If you have an elderly parent who lives on their own, you may be concerned about how they will cope as they get older. Elderly people can be more vulnerable to having a fall at home as a result of reduced mobility or frailty. They may begin to have difficulty with daily tasks such as climbing the stairs or having a bath. It is important to most seniors that they can stay living in the familiar surroundings of their own home as long as possible, but this can be a worry for their children in case they have an accident. Fortunately, there are steps you can take to help your mother or father continue to live independently and safely on their own.
Consider Installing a Stairlift
One of the most high-risk areas in the home for falls is the stairs. If someone has difficulty in walking, there is an increased chance that they will slip, trip or fall on the stairs, which could result in a serious injury. It is not uncommon for an elderly person to stop using their stairs altogether and end up sleeping in a chair downstairs because they can’t manage their stairs. However, there is no need for your parent to restrict themselves to using only the lower level of their home. Installing a stairlift can make their whole home accessible again and they can carry on using their upstairs rooms.
Buying a stairlift is a relatively inexpensive way to help someone live independently and get back the freedom to use their stairs in comfort and safety. Stairlifts can be fitted to most kinds of stairways, even ones with twists or turns, or ones that are steep or narrow. The prices of stairlifts are dependent on the layout of the stairs. There is less work required in installing a stairlift on straight stairs, so straight stairlifts tend to cost less than curved ones. Curved stairlifts run along made to measure tracks, which have to be specially built to fit the precise dimensions of a staircase.
Whichever type of stairlift is needed for your parent’s stairs, the installation should be complete within a few hours. It is a common misconception that getting a stairlift will involve a lot of building work to make sure the walls can support the weight. Actually, stairlifts are not attached to walls but instead are attached to a track that is screwed on to the stair treads.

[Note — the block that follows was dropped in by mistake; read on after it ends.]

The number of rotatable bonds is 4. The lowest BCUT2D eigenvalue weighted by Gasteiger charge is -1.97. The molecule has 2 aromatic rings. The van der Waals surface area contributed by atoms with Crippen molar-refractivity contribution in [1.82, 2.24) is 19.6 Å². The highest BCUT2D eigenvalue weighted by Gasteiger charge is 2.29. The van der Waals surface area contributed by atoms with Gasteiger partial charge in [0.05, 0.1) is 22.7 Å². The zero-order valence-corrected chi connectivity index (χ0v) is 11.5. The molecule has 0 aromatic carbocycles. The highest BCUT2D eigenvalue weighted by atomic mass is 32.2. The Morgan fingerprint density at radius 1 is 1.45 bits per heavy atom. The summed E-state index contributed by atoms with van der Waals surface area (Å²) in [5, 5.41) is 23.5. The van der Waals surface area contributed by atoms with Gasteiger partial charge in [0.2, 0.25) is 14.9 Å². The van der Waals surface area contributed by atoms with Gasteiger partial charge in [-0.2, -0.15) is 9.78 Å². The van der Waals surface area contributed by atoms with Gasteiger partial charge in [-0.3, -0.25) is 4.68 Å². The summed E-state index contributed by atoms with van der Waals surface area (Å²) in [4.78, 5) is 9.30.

Stairlifts are specifically designed to be easy for older people to use and operate. They have swivel seats to assist with getting on and off and automatic sensors to prevent collisions with objects on the stairs. They have simple push buttons or paddle switches that simply need to be pressed in the direction of travel. They also come with remote controls that can be mounted at each end of the stairs and used to call the stairlift or send it away, which is a useful feature if more than one person needs to use the lift.
Think About Altering the Bathroom
Another part of the home where accidents can occur is the bathroom, where an elderly person could slip or get stuck in the bath. Replacing a standard bath tub or shower stall with a walk-in bath or shower with a seat and grab rails is something that can make life much easier for an elderly parent and enable them to wash unaided.
When remodelling, it is important to put non-slip flooring in a bathroom or wet room, such as non-slip vinyl or slip-resistant floor tiles. This can greatly reduce the risk of a fall. Another adaptation to consider is lever-operated or sensor-operated taps, which are easier for someone with arthritis to operate.
Update the Lighting
Having inadequate lighting is another contributor to the risk of falls and is something that can be corrected without too much work. Poor lighting makes it harder for an elderly person to see where they are going and increases the chance of them bumping into something or tripping over.
The lighting levels should be consistent in every room, and it’s important to use light fittings and bulbs that give out optimum light without making shady areas. As well as making sure your parent’s home is well lit, you could look at moving light switches to make them easier to reach.
Move Trip Hazards
Probably the easiest thing you can do yourself to help a parent get around their home safely is to go room to room and get rid of anything that could be a potential trip hazard. For example, remove rugs or door mats and items of furniture that could get in the way. The aim is to keep pathways clear and wide enough for someone using a walking stick or frame.
If you are worried about an ageing parent living alone, there are several actions you can take to adapt their home and help them to continue living independently. Getting a stairlift, updating the bathroom, maximising lighting and moving trip hazards are all things that can make a home safer and make life easier for an elderly person.